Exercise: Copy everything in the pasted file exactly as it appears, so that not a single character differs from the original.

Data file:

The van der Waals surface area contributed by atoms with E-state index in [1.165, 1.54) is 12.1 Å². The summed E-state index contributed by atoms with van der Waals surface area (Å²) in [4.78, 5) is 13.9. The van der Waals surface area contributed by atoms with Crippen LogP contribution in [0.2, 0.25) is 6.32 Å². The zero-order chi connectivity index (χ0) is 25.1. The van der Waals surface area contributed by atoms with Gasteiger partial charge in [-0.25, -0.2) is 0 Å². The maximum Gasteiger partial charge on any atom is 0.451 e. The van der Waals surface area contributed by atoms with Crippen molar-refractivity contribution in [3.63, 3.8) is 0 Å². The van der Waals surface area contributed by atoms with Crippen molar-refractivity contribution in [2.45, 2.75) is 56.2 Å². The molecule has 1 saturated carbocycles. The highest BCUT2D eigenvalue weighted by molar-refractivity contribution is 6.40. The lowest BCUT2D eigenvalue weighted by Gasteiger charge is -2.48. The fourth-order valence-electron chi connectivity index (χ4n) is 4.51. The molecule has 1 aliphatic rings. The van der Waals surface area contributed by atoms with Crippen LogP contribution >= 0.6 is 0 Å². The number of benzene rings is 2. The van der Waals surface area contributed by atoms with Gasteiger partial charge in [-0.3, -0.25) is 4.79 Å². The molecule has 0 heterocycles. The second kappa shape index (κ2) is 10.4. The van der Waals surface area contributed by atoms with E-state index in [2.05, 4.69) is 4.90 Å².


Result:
The van der Waals surface area contributed by atoms with E-state index in [1.165, 1.54) is 12.1 Å². The summed E-state index contributed by atoms with van der Waals surface area (Å²) in [4.78, 5) is 13.9. The van der Waals surface area contributed by atoms with Crippen LogP contribution in [0.2, 0.25) is 6.32 Å². The zero-order chi connectivity index (χ0) is 25.1. The van der Waals surface area contributed by atoms with Gasteiger partial charge in [-0.25, -0.2) is 0 Å². The maximum Gasteiger partial charge on any atom is 0.451 e. The van der Waals surface area contributed by atoms with Crippen molar-refractivity contribution in [3.63, 3.8) is 0 Å². The van der Waals surface area contributed by atoms with Crippen molar-refractivity contribution in [2.45, 2.75) is 56.2 Å². The molecule has 1 saturated carbocycles. The highest BCUT2D eigenvalue weighted by molar-refractivity contribution is 6.40. The lowest BCUT2D eigenvalue weighted by Gasteiger charge is -2.48. The fourth-order valence-electron chi connectivity index (χ4n) is 4.51. The molecule has 1 aliphatic rings. The van der Waals surface area contributed by atoms with Crippen LogP contribution >= 0.6 is 0 Å². The number of benzene rings is 2. The van der Waals surface area contributed by atoms with Gasteiger partial charge in [-0.3, -0.25) is 4.79 Å². The molecule has 0 heterocycles. The second kappa shape index (κ2) is 10.4. The van der Waals surface area contributed by atoms with E-state index in [2.05, 4.69) is 4.90 Å².